Bringing High-Dose Neurorestorative Behavioral Training into the Acute Stroke Unit

Research output: Contribution to journalArticlepeer-review


Stroke remains common and is a leading cause of adult disability. While there have been enormous system changes for the diagnosis and delivery of hyperacute stroke treatments at comprehensive stroke centers, few advances have been made in those same centers for treatments focused on behavioral recovery and brain repair. Specifically, during the early hospital period, there is a paucity of approaches available for reduction of impairment beyond what is expected from spontaneous biological recovery. Thus, patients in the early stroke recovery period are not receiving the kind of training needed, at the requisite intensity and dose, to exploit a potential critical period of heightened brain plasticity that could maximize true recovery instead of just compensation. Here, we describe an ongoing pilot program to reconfigure the acute stroke unit experience to allow for a new emphasis on brain repair. More specifically, we have introduced a novel room-based video-gaming intervention; restorative neuroanimation, into the acute stroke hospital setting. This new intervention provides the opportunity for an extra hour(s) of high-intensity neurorestorative behavioral treatment that is complementary to conventional rehabilitation. To accomplish this, system redesign was required to insert this new treatment into the patient day, to properly stratify patients behaviorally and physiologically for the treatment, to optimize the digital therapeutic approach itself, and to maintain the impairment reduction after discharge.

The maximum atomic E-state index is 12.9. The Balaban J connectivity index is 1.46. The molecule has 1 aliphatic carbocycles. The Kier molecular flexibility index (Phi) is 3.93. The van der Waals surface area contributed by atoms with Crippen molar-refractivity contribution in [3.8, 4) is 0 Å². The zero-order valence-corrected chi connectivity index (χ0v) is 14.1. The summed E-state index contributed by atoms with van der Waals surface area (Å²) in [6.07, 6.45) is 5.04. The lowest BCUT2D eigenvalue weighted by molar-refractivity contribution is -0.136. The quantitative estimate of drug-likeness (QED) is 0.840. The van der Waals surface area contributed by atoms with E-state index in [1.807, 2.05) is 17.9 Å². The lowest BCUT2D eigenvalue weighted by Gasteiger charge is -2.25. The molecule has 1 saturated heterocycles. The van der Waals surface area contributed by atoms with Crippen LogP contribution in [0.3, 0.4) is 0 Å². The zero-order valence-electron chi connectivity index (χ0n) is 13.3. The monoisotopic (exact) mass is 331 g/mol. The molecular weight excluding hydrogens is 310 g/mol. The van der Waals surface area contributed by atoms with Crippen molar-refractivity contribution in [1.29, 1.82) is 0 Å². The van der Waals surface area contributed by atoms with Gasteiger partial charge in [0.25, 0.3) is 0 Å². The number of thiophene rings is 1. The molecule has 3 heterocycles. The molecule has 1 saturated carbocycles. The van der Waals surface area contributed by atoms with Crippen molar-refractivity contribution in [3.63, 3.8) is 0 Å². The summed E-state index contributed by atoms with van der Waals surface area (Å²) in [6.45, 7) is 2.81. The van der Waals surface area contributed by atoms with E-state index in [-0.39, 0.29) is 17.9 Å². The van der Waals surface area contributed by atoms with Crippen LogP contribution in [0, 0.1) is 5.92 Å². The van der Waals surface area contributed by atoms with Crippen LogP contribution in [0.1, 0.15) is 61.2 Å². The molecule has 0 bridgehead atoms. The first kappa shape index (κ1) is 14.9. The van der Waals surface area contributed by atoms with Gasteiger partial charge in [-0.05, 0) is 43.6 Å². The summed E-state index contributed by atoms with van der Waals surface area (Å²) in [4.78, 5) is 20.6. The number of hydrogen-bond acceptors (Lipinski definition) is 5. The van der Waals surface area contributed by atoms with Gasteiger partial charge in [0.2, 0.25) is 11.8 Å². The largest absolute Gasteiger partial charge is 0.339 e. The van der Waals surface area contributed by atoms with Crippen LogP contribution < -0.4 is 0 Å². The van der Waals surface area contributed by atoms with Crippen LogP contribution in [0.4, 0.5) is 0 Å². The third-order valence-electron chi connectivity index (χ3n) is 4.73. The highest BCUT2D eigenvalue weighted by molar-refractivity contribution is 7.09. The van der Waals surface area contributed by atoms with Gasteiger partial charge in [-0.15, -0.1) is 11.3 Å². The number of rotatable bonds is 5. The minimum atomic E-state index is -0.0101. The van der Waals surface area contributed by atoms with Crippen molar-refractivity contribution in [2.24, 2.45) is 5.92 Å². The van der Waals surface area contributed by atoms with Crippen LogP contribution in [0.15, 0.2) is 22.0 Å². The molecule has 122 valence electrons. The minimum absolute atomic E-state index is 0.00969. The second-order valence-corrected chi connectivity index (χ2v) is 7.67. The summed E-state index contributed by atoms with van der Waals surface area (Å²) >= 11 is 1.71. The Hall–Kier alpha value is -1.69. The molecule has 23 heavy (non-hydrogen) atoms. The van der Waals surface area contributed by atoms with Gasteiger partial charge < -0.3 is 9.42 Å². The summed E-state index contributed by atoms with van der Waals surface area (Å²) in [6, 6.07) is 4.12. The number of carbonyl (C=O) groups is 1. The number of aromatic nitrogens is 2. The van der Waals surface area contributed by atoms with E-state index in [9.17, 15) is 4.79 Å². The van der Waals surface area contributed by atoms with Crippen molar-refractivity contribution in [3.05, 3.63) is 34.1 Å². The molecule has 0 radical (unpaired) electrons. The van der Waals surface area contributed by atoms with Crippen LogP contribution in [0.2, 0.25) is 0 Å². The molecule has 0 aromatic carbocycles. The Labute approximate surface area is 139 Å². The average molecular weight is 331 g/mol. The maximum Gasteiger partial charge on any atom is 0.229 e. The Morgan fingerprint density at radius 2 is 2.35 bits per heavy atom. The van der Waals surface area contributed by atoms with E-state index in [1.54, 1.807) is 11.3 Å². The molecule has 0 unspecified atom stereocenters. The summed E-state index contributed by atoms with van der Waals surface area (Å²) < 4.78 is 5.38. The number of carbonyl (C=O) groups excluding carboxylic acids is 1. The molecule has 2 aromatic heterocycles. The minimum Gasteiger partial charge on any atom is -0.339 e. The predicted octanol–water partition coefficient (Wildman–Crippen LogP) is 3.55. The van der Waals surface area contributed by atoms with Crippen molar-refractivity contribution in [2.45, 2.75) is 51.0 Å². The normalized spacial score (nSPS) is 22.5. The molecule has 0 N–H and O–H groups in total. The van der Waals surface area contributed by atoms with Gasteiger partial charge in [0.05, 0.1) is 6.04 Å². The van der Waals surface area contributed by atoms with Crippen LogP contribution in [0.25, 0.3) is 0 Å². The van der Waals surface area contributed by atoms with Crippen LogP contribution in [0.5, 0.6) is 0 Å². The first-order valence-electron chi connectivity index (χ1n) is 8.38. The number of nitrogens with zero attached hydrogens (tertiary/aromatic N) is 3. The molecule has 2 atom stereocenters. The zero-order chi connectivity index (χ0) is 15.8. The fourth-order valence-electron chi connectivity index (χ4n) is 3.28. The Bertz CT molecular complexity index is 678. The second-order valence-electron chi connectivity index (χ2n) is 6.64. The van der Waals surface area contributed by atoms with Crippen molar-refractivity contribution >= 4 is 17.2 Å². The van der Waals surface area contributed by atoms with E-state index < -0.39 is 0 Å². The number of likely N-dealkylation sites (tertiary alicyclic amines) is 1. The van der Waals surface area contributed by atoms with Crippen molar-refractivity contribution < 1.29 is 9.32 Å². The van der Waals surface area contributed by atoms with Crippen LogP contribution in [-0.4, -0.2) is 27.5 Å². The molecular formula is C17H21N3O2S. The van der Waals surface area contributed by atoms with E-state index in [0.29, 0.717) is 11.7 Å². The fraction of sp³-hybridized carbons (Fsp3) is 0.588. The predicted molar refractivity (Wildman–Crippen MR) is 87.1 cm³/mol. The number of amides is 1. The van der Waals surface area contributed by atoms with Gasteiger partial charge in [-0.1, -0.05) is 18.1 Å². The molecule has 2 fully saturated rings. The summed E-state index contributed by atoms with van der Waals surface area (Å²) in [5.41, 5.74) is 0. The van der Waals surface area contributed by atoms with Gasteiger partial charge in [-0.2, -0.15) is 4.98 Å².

Original languageEnglish (US)
Pages (from-to)S33-S37
JournalAmerican Journal of Physical Medicine and Rehabilitation
Issue number2
StatePublished - Feb 1 2023


  • Acute Stroke
  • Brain Repair
  • Hospital Care
  • Neurorestorative Gaming
  • Stroke Recovery

ASJC Scopus subject areas

  • Medicine(all)


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